Recently the Indian government passed the citizenship amendment bill on 11th December 2019. As per this, it amends the citizenship act of 1955 by providing a path to Indian citizenship for Hindu, Sikh, Jain, Parsi and Christians from neighboring Muslim countries like Bangladesh, Pakistan and Afghanistan. This act was the first-time religion was mentioned while giving away citizenship.
India enshrines secularism in it’s constitution, despite everything; a non-secular bill has been passed in the parliament. This has led to massive outrage all over India. There is an ongoing protest all over India. People have come down on roads to raise their voices against the citizenship amendment. Our constitution makers were firm on making our nation secular. Howsoever, Indian model of secularism is different from the western model because in Indian secularism is all about treating all religions equally and making no discrimination between any religion. Whereas the western model of secularism says that the state will stay as far as possible from the church (the one dominant religion in west).
Students from premier institutes like Delhi University, Jawaharlal Nehru University, Jamia University and Indian Institute of Technology are protesting all over the nation. This does not end here. It has turned violent in many parts and the heat has reached Delhi as well.
On 15th December, the students of Jamia university led a peaceful protest where due to circumstances two buses were burned by students. Post this the Delhi police barged into the university and threw tear gas bombs. The police threw stones and beat all the students. They purposefully entered the university library and attacked the students. A total of 100 students were injured including the ones with fractured bones and 50 students were detained by Delhi police. The grounds of detaining are not justified yet.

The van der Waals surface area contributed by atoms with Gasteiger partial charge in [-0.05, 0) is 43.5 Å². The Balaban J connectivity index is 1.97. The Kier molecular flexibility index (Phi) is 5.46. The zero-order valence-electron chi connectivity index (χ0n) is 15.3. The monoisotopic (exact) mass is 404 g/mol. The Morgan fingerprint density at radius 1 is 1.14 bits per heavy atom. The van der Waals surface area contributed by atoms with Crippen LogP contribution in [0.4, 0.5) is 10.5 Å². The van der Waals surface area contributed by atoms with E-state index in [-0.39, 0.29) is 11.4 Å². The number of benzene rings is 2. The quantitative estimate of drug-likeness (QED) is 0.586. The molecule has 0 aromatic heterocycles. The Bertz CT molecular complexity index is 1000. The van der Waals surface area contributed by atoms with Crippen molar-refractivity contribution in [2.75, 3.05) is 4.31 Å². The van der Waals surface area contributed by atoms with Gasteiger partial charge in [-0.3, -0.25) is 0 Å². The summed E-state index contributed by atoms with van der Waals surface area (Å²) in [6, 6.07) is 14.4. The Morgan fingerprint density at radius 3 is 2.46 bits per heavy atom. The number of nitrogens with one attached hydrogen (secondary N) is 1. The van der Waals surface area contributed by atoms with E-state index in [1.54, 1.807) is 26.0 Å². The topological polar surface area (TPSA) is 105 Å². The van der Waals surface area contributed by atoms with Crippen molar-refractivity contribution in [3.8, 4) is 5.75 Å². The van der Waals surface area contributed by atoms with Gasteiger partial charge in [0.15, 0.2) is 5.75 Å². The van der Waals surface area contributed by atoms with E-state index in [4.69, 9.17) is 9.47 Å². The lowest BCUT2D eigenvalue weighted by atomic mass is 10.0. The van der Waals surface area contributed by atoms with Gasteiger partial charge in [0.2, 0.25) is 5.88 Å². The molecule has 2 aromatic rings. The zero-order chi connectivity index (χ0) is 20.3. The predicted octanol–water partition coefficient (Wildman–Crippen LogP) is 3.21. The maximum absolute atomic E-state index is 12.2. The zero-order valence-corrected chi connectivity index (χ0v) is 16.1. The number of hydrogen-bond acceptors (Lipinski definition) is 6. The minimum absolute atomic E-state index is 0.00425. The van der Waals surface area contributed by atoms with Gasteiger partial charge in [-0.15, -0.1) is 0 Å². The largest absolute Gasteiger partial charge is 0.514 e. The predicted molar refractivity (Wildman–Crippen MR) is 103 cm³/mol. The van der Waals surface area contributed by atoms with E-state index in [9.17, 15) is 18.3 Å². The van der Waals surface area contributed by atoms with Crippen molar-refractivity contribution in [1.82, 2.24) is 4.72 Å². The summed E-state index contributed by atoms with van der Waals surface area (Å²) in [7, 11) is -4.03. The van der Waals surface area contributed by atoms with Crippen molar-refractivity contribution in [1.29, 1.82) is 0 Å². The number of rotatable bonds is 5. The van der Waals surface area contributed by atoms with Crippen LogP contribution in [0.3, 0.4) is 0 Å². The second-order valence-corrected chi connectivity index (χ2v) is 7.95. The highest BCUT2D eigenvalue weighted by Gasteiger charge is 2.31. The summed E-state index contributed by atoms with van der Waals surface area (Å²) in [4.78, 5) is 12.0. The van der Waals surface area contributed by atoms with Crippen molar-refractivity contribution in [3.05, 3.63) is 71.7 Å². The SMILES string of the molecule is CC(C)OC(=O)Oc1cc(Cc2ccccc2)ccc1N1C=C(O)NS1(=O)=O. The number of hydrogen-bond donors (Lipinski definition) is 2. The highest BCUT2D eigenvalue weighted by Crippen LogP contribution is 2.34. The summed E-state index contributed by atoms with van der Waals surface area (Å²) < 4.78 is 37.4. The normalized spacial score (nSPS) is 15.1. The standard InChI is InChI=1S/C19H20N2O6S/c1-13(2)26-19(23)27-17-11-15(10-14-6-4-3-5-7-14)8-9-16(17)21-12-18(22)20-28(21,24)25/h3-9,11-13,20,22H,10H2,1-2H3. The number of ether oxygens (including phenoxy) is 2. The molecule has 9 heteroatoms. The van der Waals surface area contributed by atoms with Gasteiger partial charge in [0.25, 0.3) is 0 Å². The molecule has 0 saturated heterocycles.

Something similar happened in the Aligarh Muslim University on the eve of 15th December, students were protesting peacefully when the policemen and IAF personnel rushed inside the gates of the university and threw stun grenades over students. Over 50 students were injured and 21 were detained.On 19th December, a protest was organised in New Delhi at Jantar Mantar. The government had cut down the internet supply in major parts of Delhi and section 144 was imposed all over the capital. This curtails the fundamental right of peaceful assembly in Article 19. The condition is such worse in Assam that the police is instructed to shoot at sight during protests.
Delhi isn’t the only state to experience internet shut down. In August 2019, right after the abolition of Article 370, there was an absolute internet and media shut down in Jammu and Kashmir which lasted for more than three months. There is a complete internet shutdown and curfew in Assam as well. Internet provides social media, which is the fastest growing network and the only platform where people can express themselves and ensure that their voice is heard. By taking away the power to use internet, the government wants to supress the voice of millions of people.
Fundamental rights are being suspended; the government is turning autocratic. The ongoing political scenario is very similar to that of 1975 when unexplained emergency was imposed by the then prime minister Indira Gandhi. The misuse of power has always borne consequences and the current government must realise it. A sense of fear and unrest has hijacked the nation.
We must remember Orwell’s warning against jingoism and Big Brother from 1984. The day isn’t far when all our fundamental rights will cease to exist! We all must stand together and fight for democracy.